The Journal Record
OKLAHOMA CITY – As more districts endorse the Oklahoma Education Association’s walkout plan and teachers continue organizing on social media, the push seems to be gaining a foothold in the Legislature.
In a special meeting on Monday, Edmond Public Schools passed a resolution announcing it would help teachers with a walkout. Edmond is the state’s third-largest district, encompassing nearly 25,000 students. The two largest districts, Oklahoma City and Tulsa public schools, have already made similar declarations, as have more than a dozen smaller districts. Teachers across the state have continued their online push to bring their friends on board. Educators in districts such as Jenks and Tahlequah have been posting to Facebook, explaining why they and hundreds of their counterparts plan to participate in the April 2 event.
Support wasn’t easy to find at the state Capitol immediately after the announcement last week. Top lawmakers called the organization’s ask – more than $800 million in tax increases to pay for, among other things, a $10,000-per-year teacher pay raise – unrealistic.
On Monday, lawmakers signaled more support than they have in the past. However, they remained cautious and much of the focus remained on partisan politics.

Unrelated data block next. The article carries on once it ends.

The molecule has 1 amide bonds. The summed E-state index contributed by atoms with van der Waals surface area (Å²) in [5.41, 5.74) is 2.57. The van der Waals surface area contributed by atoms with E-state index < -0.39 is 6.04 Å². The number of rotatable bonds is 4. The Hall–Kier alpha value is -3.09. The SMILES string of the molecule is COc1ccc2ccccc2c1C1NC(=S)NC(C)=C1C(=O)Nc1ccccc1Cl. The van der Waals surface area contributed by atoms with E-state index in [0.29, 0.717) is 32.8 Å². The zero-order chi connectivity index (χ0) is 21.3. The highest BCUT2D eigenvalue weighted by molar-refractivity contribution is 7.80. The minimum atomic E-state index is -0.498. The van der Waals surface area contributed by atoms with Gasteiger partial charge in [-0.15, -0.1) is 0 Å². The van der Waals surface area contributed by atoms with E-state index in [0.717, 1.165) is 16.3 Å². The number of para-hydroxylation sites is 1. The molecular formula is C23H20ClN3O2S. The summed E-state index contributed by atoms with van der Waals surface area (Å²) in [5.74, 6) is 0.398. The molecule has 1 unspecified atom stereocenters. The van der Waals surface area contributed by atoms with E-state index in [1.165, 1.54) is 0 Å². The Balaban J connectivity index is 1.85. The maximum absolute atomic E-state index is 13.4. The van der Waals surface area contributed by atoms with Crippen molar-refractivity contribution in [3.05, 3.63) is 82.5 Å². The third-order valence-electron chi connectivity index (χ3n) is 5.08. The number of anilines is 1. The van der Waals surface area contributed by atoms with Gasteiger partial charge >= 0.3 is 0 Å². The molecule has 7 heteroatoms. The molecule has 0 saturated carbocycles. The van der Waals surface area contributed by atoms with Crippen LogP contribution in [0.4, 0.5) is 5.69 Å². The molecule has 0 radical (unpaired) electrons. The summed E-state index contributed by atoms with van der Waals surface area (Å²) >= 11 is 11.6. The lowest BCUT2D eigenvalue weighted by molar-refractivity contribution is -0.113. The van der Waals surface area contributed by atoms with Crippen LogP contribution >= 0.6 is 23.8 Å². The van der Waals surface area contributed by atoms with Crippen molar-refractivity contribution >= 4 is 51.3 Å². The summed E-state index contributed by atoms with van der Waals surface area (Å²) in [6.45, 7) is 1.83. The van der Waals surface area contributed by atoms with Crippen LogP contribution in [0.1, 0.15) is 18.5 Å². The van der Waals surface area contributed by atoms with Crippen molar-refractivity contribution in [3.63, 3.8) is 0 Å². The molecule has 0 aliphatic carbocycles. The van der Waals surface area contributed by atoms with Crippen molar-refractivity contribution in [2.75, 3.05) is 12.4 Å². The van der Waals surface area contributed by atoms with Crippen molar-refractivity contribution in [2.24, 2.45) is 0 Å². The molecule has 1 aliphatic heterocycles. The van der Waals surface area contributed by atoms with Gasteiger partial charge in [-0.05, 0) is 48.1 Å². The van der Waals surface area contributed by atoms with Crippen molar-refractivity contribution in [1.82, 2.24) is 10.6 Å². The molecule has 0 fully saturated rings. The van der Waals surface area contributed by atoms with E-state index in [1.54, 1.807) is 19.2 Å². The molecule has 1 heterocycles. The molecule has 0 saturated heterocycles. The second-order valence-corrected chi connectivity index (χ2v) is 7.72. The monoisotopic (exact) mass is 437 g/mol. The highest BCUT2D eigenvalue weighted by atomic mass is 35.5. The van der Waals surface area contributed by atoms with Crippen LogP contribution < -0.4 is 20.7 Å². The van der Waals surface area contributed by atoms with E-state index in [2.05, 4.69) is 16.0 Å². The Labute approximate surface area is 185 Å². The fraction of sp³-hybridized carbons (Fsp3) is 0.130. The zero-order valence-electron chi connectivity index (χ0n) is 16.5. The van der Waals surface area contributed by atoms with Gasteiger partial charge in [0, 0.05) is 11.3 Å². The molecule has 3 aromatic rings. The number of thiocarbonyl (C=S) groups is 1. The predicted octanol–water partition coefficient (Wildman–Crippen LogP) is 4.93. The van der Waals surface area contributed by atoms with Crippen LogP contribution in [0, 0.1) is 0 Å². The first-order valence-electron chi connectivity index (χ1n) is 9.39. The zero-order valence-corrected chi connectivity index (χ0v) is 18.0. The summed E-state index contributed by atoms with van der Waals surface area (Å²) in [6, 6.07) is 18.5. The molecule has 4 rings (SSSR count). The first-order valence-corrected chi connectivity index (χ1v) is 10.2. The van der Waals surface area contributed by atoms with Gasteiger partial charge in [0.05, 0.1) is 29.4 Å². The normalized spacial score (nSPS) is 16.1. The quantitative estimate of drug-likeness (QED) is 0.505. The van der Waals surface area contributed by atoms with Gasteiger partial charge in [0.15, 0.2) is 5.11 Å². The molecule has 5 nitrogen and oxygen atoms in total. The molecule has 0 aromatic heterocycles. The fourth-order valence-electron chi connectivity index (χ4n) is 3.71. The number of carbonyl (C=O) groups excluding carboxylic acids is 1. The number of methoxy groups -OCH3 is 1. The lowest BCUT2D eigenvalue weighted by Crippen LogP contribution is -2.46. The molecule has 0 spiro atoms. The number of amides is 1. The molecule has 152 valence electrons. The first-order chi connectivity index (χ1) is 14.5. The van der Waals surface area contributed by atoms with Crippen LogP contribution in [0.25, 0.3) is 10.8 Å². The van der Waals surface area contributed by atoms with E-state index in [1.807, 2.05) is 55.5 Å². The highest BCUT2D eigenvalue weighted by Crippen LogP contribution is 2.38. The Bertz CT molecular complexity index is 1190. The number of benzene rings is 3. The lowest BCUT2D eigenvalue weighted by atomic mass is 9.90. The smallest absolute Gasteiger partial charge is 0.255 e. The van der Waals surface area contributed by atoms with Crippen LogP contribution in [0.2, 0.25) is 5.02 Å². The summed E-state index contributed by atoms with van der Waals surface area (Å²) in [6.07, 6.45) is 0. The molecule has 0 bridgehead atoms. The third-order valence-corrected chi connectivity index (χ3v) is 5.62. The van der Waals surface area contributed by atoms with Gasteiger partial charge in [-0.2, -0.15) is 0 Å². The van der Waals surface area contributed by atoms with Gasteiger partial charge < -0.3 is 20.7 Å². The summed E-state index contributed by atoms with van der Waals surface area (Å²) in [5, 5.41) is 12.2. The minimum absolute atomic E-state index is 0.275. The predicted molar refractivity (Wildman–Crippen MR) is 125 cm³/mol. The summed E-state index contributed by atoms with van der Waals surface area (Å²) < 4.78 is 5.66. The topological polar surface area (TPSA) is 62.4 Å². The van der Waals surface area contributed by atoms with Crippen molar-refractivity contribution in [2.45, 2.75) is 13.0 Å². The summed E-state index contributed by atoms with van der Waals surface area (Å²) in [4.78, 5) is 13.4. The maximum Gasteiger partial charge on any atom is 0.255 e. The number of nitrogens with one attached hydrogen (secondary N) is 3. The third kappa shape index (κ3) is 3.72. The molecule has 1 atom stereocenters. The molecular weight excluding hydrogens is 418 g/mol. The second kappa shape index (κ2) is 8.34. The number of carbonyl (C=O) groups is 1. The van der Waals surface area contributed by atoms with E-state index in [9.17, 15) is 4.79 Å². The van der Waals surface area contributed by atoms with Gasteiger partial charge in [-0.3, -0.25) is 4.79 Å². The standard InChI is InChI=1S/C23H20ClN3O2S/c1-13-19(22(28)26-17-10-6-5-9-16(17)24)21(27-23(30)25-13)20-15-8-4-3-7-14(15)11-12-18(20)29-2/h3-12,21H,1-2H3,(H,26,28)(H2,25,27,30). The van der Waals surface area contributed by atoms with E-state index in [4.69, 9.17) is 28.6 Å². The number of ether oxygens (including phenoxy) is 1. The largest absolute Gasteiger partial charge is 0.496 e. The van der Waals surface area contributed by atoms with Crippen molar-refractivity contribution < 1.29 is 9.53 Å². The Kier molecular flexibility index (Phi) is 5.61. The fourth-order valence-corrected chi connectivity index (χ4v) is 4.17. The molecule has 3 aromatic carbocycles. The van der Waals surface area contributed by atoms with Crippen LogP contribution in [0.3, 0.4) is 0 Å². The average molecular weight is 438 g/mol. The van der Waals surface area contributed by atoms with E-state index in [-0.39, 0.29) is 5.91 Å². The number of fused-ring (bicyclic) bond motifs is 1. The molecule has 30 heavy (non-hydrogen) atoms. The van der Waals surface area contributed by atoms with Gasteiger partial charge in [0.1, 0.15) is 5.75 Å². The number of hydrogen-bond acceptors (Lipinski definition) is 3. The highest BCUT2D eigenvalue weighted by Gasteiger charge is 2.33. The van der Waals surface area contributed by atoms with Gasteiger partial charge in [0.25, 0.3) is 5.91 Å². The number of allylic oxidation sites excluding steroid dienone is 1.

Senate Majority Floor Leader Greg Treat was designated the Senate president pro tempore for the upcoming legislative session on Monday. Unlike the lawmaker currently holding the position, Treat said on Monday that the OEA request is attainable. He said onlookers are talking about the push for teacher pay ramping up.
“To be frank, it’s been ramped up for over a year now,” he said.
He said there is no way the Legislature will implement pay increases without finding funding for them, noting that the Senate has already passed several bipartisan measures and resolutions that would pay for teacher and public employee salary increases.
“It’s just a matter of how much can pass out of the House,” he said.
The higher chamber has put partisanship to the side, he said, but the other chamber hasn’t. He pointed to House Democrats’ vote on the Step Up Oklahoma plan, which failed by about a dozen votes. Only half of the House Democrats voted for it, he said. With their support, measures could easily come out of the lower chamber.
House Minority Leader Steve Kouplen said that as always, his caucus remains open to negotiations. He joked that he appreciated the senator for giving his caucus so much credit. Like Treat, he said the OEA request is possible to fulfill.
“They are going to be a pretty good lift,” he said. “There is no doubt about that.”
He said the momentum behind the teacher walkout is also putting pressure on those who oppose raising the gross production tax on oil and gas and that it is amplifying those who support nixing the incentive period, restoring the beginning rate to 7 percent. He said that if the Republicans were to sign off on that proposal, the Democrats would be more amenable to the measures they have felled so far.